Alton Evening Telegraph from Alton, Illinois on September 9, 1963 · Page 7
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September 9, 1963

Alton Evening Telegraph from Alton, Illinois · Page 7

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Alton, Illinois
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Monday, September 9, 1963
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Page 7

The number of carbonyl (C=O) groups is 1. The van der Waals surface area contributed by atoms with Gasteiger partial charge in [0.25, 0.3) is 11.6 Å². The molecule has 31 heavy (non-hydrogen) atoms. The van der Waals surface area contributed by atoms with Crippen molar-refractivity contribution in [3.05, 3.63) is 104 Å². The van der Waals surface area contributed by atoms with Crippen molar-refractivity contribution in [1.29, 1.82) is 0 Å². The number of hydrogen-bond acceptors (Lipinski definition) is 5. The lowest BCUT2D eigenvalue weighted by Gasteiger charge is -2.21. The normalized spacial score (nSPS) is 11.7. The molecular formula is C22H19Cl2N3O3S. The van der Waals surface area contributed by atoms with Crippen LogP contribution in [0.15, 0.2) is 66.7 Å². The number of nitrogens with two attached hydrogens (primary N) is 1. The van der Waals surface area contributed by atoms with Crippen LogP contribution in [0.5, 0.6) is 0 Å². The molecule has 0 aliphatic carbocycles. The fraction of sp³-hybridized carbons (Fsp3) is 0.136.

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MONDAY, SEPTEMBER 9, 1963 ALTON EVENING TELEGRAPH PAGE SEVEN We reserve right to limit NO SALES TO DEALERS CHICKEN FRICASSEE 3 to 4 Ib. sfewing chicken 1 cup water 1 Vi teaspoons salt dash pepper 1 can (4-oz) mushrooms \'i, cup butter 1 cup cream 'A teaspoon mace Cut chicken in serving pieces and place in a Dutch oven or heavy kettle, one with a tightly fitting lid. Add water, salt and pepper and cook to a boll. Reduce heat, cover tightly and cook VERY SLOWLY for 1 Vi to 2 hour! or until chicken is very tender. At the end of this cooking Hme, add drained mushrooms, butter, cream and mace. Cook about 10 to 15 min. longer (still over a low heat). Pile chicken on a serving dish, pour gravy over the top. Serves four. STEWING Fresh Dressed U. S. Government Inspected 3 to 4 Ib. av. Ib. Perfect for Stewing, Fricassee or Chicken Salad POTA Northern Washed Red Variety U. I. No. 1 Grade Kerner to Lead State Trade Mission to European Cities SPRINGFIELD, Til. (Special) — The Illinois Trade Mission to Europe, a statewide effort to incTea.se exports, will leave from Chicago on Oct. 17, Gov. Otto Kerner announced today. The governor will lead the mission. The governor, who serves as chairman of the Illinois Board of Economic Development, said the mission will visit Frankfurt, Berlin, Paris, and London, Optional trade trips are planned to three industrial cities within the United Kingdom — Birmingham, Manchester and Edinburgh. To Talk to Importers Armed with catalogs, product samples, pictures and price lists, chief executive officers of more than 50 Illinois - based firms will discuss export opportunities with individual importers and their manufacturing counterparts. Trade appointments are being scheduled for the trade mission participants through the U.S. foreign service, American chambers of commerce and local chambers of commerce for industry within West Germany, France and England. Gov. Kerner emphasized that the trade mission is "not a typical good will mission abroad." "Instead of visiting a different city every day and leaving before any business is accomplished, our manufacturers will remain long enough in the principal trade centers to complete serious and extended trade discussions," Gov. Kerner said. "They will be available in Frankfurt during four business days — Oct. 21-24; in Paris during three — Oct. 28-30, and in I Condon during the four business days beginning Thursday, Oct. 31, and ending Tuesday, Nov. 5. We will return to Chicago on Nov. 6." Firms Participating Participating Illinois firms will include manufacturers of packaging machinery, industrial and commercial furniture, industrial chemicals, scientific apparatus, water treatment equipment, restaurant equipment and machinery in demand within labor-short but highly industrialized markets such as Germany. Consumer products of participating Illinois firms include lousewares, Pharmaceuticals, toys and clothing. En route to Europe, the mission will visit Washington on Oct. 18 for economic and commercial briefings, an official trade luncheon and a visit to the White House. The governor said the itinerary was developed in cooperation with the International Trade Division of the U. S. Department of Commerce, the Department of State, the Small Business Administration and the Illinois Committee for Trade Expansion, a group of volunteer civic organizations and businessmen actively encouraging foreign trade among more than 17,000 manufacturing firms registered within the State of Illinois. S1U Is Given Missile System For Research CARBONDALE, 111., — A $250,000 missile launch simulator system has been given Southern Illinois University by the U.S. Aii % Force for use in technological research and instruction. Previously used by the A i r Force at Lowery Air Force Base, Colo., the system includes instruments used to train missilemen in all phases of launching, from blast - off to destruction of a missile in case of a malfunction. Gary Paulson, assistant to the dean of the SIU School of Technology, said the system will not be used for such training as it was designed but will be valuable in various phases of missile re- iearch. Many of the system's components also will be useful in research in other areas now underway or planned at Southern. "We consider it a very valuable gift." Jersey Auxiliary To Meet Tuesday JERSEYVILLE — The Woman's Auxiliary of the Veterans of Foreign Wars will meet at 8 p.m. Tuesday at the Post Home. A group of Auxiliary woman went to the State Hospital in Alton Thursday to prepare a dinner for veterans who are patients there and brought therapy material, cards, magazines etc. Those making the trip were Mrs. Shirley Woolsey, Mrs. Mary Hughes, Mrs. Henrietta Otto and Mrs. Vera Crone. Substitute Teuclier JERSEYVILLE - Mrs. William Tracy is substituting In the commercial department at the Jersey Community High School for Mrs. Winifred Dougherty, who is recuperating from major surgery at Our Saviour's Hospital in Jacksonville. Returns to College SOUTH ROXANA - Miss Gayle Ellis, daughter of Mr. and Mrs. Lloyd Ellis of Sinclair Street, has returned to the University of Michigan where she is a member of the faculty and she will continue working on her Ph. D. degree. Kennedys to Observe Tenth Anniversary EDITOR'S NOTE—On Thursday President and Mrs. Kennedy will celebrate their 10th wedding anniversary. The wedding 10 years ago of one of Washington's most eligible bachelors and a young socialite is recalled in the following article. By PRANCES LEW1NB WASHINGTON (AP)—Ten years ago, a crowd of some 3,000 broke through police lines in Newport, R.I., to catch a glimpse of a famous bridal couple. Sightseers had come in busloads for what society writers declared was Newport's most lavish wedding since its heyday. Kneeling on a satin cushion at the altar of St. Mary's church, John Fitzgerald Kennedy and Jacqueline Lee Bouvier exchanged marriage vows of the Roman Catholic Church. A simple wedding band, slipped on the bride's finger, sealed the marriage on Sept. 12, 1953. Then a Senator Kennedy, 36, was then a freshman senator. His bride was a 24- year-old post-debutante socialite of Newport and McLean, Va., who most recently had been the inquiring camera girl for the Washington Times-Herald. This week, as President of the United States and First Lady, the Kennedys will observe the anniversary of their marriage which caused such a stir at Newport a decade ago. The wedding was an elaborate event from the start, with a blending of social, political and diplomatic worlds. The Kennedys and Fitzgeralds had been in Boston politics for years, wintered at fashionable Palm Beach, Fla., and summered at Hyannis Port, Mass. The Bou- viers and the Lees were well known in banking and stock exchange circles. They spent their leisure moments at Southampton, N.Y., and at Newport. The merging of these families drew page one attention. The crowd that had slowed traffic and clustered on the lawn of the church, pressed forward and cheered the bridal couple as they emerged, Kennedy grinning. Reception At the reception, the newlywed Kennedys stood for three hours greeting their 1,400 guests. The Kennedy's wedding ceremony was set for 11 a.m., but the crowds were out early, milling about for more than an hour beforehand to catch a glimpse of TRUST YOUR RUGS CARPETS & UPHOLSTERY TO THE ONLV NATIONAL INSTITUTE OF RUG CLEANING MEMBER IN THE AREA SUPERIOR CARPET CLEANERS 1636 Main St. — 465-2529 arriving notables. A motorcycle escort brought, the bridal couple to the church separately and they entered by a back door. Jacqueline, whose father, John Vernou Bouvier 3rd, was ill, came escorted by her stepfather, wealthy Washinglon stockbroker Hugh D. Auchincloss. She was loudly applauded and police had to call for more men and ropes to keep back the crowd. The bride was preceded by hei matron of honor, her younger sister, Caroline Lee Bouvier, 20, now the wife of Polish Prince Stanisla: Radziwill, but then only recently married to Michael T. Canfield of New York, secretary to U.S. Am bassador Winthrop Aldrich. Maid of honor was stepsister Nina G. Auchincloss, now married to political hopeful Newton Steers of Bethesda, Md., an investment broker and a Republican. Best Man Kennedy's best man was his brother, Robert F. Kennedy, now attorney general. A longtime Kennedy family friend, Richard Cardinal Gushing, archbishop of Boston, pronouncec the Kennedys man and wife and was celebrant of the nuptial Mass, which included a special blessing from Pope Pius XII. After the wedding, a gay reception started at the huge, rambling gray-shingled Hammersmith Farm home overlooking Narragansett Bay that had been in the Auhincloss family for more than 70 years and is often used now as a presidential vacation spot. The traffic jam was so great getting to the reception that cars were backed up nearly half a mile. Unveil Statue of General Patton BASTOGNE, Belgium (AP) Lt. John Waters of the 4th U.S. Armored Division at Goeppingen, Germany, unveiled Sunday a 6.5- foot monument to his grandfather, the late Gen. George Patton, who led the U.S. 3rd Army in breaking t he German siege oJ Bastogne during the Battle of the Bulge in World War II. TOKYO — Surveys are being made by the Japanese govern ment with an eye towards changing the nation's traffic laws. Kane Lucky Lassies Nrtme New Officers KANK — Thr Knnn Lucky Lasses were entertained at nn ontinu md slumhrr Friday night. Thn outing was held at Berry Springs and the slumber party at tlm homo of the leader, Mrs. Albr-ri Clrndrnen. During the business merfing a( Berry Springs, the following officers were elected: Janet Steinacher, president; Knren Reno, vice president; Judy Whitlock. secretary, and treasurer; Lois Whitlock, reporter; Sharon Reno, recreation leader and federation do!p?atrs. Kath.v Cory Barbani wrnk here with his mother. Be Dimming and Judy and Loisjiff Sunday for France. Whitlock. I Willard Fmmnrson, 'Walter OA- Knnc VoffKi j hurt and \Vinfrrd Raugh returned KANK -• Airman James I I-'rid.-iy from Kansas City, Kan., Cortohrtt, who has been stationed land Blarkwell. Okla., where the at Chanut.f Field, spent thn pnsl' visitrd rolalivr-v CORNS-CALLUSES LIFT RIGHT OFF IN 30 MINUTES Say "goodbye" Jo laming corns and painful calluses thai makfl you limp around in torfur*. N«w easy, sate painless liquid discovery called HALF- HOUR CORNMASTER as directed removes most stubborn corns and calluses (n 30 minute* . . . sometimes quicker! Jus! dab on ... let 4«t ... lift off. Those soft corns between the toe», tn« one* that really hurl . . . works equally well on these too. Bottle containing enough liquid to get fid of 25 corns and calluses only 98* at druggists. LoqK tor red and blue counter display. Be delighted in 30 und - D ° n>t "* HALF-HOUR CORNMASTER PEARL MARKET 835 CENTRAL AVE ALTON STOCK UP NOW! SAVE ON HOUSEWARES! EXTRA LARGE OVAL BAMBOO HAMPER 25"xl9" xlO" Deep 88 CHAMOIS & SPONGE DISCOUNT! Ladles' and Misses' 4.95 to 9.95 FLATS Famous $ Labels Others $1.1X1 to $2.99 All Sizes and Colors In Lot WESTERN SHOE STORES 804-06 E. Broadway ROUND BAMBOO HAMPER Bushel and a Half Capacity PEARL MARKET GROCERY SPECIALS OUR OWN BRAND—GRADE A HOMOGENIZED MILK 3 88 C C & H CANE SUGAR *1 19 PRODUCE SPECIALS WEALTHY—FINE FOR COOKING APPLES . . . !/z BUSH., 88° JONATHAN OR RED DELICIOUS APPLES 4 39c HOME GROWN GREEN BEANS. lOc MEAT SPECIALS KREY GOURMET FKESH PORK UAMC Ca " ! ' 8S ' ' ' ' 25c nA%lfl«9 FRESH PORK WHOLE OR HALF HOCkS , . . >' 35C Lb. 88 C Pork Gullets,' 59c TKI-COLOR FLASHLIGHT Red, Green or Clear Chrome case RICKSHAW PLANTER 8" KITCHEN UTILITY SHEARS POTHOLDER-MITT SET 88c Heavily Padded, Washable 88c OPICN ENAMEL ROASTER . . 88c Unbreakable Poly LUNCH BOX 88c SHOE BAG 88c IRONING BOARD PAD and COVER 88c MANY OTHER ITEMS ALL PRICED AT 88c PEARL MARKET 835 CENTRAL AVE. ALTON PHONE 462-2232